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Who James Baldwin was and why you should see I Am Not Your Negro

This article is over 7 years, 1 months old
Elizabeth Grant-Campbell reviews I Am Not Your Negro, a new film about radical writer and activist James Baldwin, and Dave Sewell looks at the work and politics of a unique fighter against oppression
Issue 2549

I will be honest, I didn’t know much about James Baldwin before I saw the film I Am Not Your Negro. Afterwards I felt I knew a lot about Baldwin, and a lot about many other things too.

I went because I’m a black woman living in east London who has just got involved in a number of anti-racist campaigns.

There are lots of us discovering or rediscovering black history at the moment. If you’re one of them, go and see this film now.

In the 1970s Baldwin was writing a book about the lives—and violent deaths—of three black men.

They were Malcolm X, Martin Luther King and Medgar Evers—the Civil Rights activist murdered by a member of the White Citizens’ Council in 1963.

All the voice-over in the film, narrated by Samuel L Jackson, is taken from the work Baldwin was doing for that book—which he unfortunately never completed.


There are also news reports, clips from films, photographs and pictures which add up to a crash-course history of racism in the US to the present day.

It also shows the resistance to that racism, and the heroes who took part in it.

There’s a great section where Baldwin is speaking to Cambridge university students in Britain.

You can see him straining to get his message across, and his slight sense of surprise when they give him a standing ovation.

Baldwin was writing over 30 years ago. But as the parts of the film on Black Lives Matter show, not much has changed in terms of the essentials.

Baldwin is so quick-witted and clever in his demolition of racism that it is a joy to watch and listen to his speeches.

But he also makes you angry that black people have to fight so hard.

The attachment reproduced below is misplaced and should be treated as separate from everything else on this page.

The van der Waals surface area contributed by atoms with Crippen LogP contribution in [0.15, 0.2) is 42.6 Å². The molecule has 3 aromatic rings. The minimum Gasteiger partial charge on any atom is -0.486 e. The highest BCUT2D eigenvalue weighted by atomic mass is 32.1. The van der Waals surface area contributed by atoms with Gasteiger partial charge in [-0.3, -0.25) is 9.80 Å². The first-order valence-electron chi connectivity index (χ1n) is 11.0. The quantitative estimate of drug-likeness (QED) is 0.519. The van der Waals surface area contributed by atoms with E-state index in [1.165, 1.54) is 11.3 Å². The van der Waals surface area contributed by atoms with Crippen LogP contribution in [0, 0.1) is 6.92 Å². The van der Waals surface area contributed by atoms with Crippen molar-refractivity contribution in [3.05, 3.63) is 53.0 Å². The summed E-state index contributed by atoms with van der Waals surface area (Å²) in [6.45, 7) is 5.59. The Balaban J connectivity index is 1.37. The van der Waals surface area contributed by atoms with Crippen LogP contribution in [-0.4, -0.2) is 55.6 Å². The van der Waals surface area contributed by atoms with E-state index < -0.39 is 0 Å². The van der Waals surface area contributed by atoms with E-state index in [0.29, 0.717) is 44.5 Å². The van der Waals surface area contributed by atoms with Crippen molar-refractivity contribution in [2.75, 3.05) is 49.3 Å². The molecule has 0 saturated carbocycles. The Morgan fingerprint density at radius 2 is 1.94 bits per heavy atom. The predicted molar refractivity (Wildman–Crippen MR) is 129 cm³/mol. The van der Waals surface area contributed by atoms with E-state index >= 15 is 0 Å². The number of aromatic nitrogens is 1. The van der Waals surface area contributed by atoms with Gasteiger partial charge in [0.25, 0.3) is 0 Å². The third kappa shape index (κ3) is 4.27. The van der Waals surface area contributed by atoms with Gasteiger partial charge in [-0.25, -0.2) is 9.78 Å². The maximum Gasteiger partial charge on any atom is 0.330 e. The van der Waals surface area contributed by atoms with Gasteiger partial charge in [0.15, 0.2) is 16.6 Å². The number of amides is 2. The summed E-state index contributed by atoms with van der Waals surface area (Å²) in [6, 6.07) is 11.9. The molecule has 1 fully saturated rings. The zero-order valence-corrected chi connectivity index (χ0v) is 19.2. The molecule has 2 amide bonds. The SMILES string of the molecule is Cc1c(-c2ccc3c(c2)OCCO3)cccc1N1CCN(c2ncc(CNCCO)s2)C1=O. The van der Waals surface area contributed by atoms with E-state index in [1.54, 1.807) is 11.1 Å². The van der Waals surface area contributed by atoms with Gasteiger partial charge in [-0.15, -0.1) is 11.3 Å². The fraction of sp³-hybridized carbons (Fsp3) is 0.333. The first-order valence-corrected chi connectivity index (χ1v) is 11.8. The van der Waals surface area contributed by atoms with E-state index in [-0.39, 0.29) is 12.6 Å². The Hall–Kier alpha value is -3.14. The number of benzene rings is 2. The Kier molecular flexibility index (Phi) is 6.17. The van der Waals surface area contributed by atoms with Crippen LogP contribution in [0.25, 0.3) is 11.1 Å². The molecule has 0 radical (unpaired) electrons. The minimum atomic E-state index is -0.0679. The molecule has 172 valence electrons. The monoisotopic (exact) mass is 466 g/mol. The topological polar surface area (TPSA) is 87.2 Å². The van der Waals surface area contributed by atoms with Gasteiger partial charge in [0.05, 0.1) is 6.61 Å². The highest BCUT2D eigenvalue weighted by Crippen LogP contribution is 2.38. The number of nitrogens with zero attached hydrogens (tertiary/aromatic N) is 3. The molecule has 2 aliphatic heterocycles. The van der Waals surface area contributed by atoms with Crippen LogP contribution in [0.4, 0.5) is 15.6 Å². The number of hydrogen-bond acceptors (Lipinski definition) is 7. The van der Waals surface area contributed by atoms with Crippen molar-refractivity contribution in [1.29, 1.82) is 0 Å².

One criticism is that I heard only one passing reference to the fact that Baldwin was gay. It was an important part of his life, so why is it not explored?

But don’t let that put you off for a moment from going to see this film.

“I can’t be a pessimist, because I am alive,” says Baldwin. Amen to that.

Elizabeth Grant-Campbell

I Am Not Your Negro is out in cinemas
James Baldwin (centre)
James Baldwin (centre) (Pic: courtesy of Magnolia Pictures)

A unique fighter against oppression

James Baldwin had a unique ability to voice the frustrations of the oppressed. His writings shaped the struggle for Civil Rights and were shaped by it.

Born in 1924, Baldwin grew up in the New York ghetto of Harlem. Far from the segregated southern states and a century after the end of slavery, black people were still penned in by poverty and police violence.

In essays and stories he described how racism distorted people’s lives and crushed their self-esteem.

Children learned to hear fear in their parents’ voices when they strayed into danger.

Adolescents doomed to lives of unemployment or drudgery turned from school to crime, drugs or the army.

Baldwin had no time for the “innocence” of white liberals who bemoaned this misery as if it had nothing to do with their society.

Their hopes for black people to “integrate” or become “accepted” were not about recognising them as equals.

“The only thing white people have that black people need, or should ever want, is power,” he argued in his most famous book The Fire Next Time. “And no one holds power forever”.

The book’s title was a warning, taken from a slave song reimagining god’s promise in the Bible after the Great Flood—“No more water, the fire next time.”

In other words, if the US didn’t solve its “Negro problem” it was headed for disaster—a theme Baldwin revisited frequently.

He escaped the hopelessness of Harlem by heading to Europe. In Paris he met other US exiles as well as European and African intellectuals.

It was the era of decolonisation. Baldwin engaged critically in debates about developing a black or African culture to throw off the legacy of white and European domination.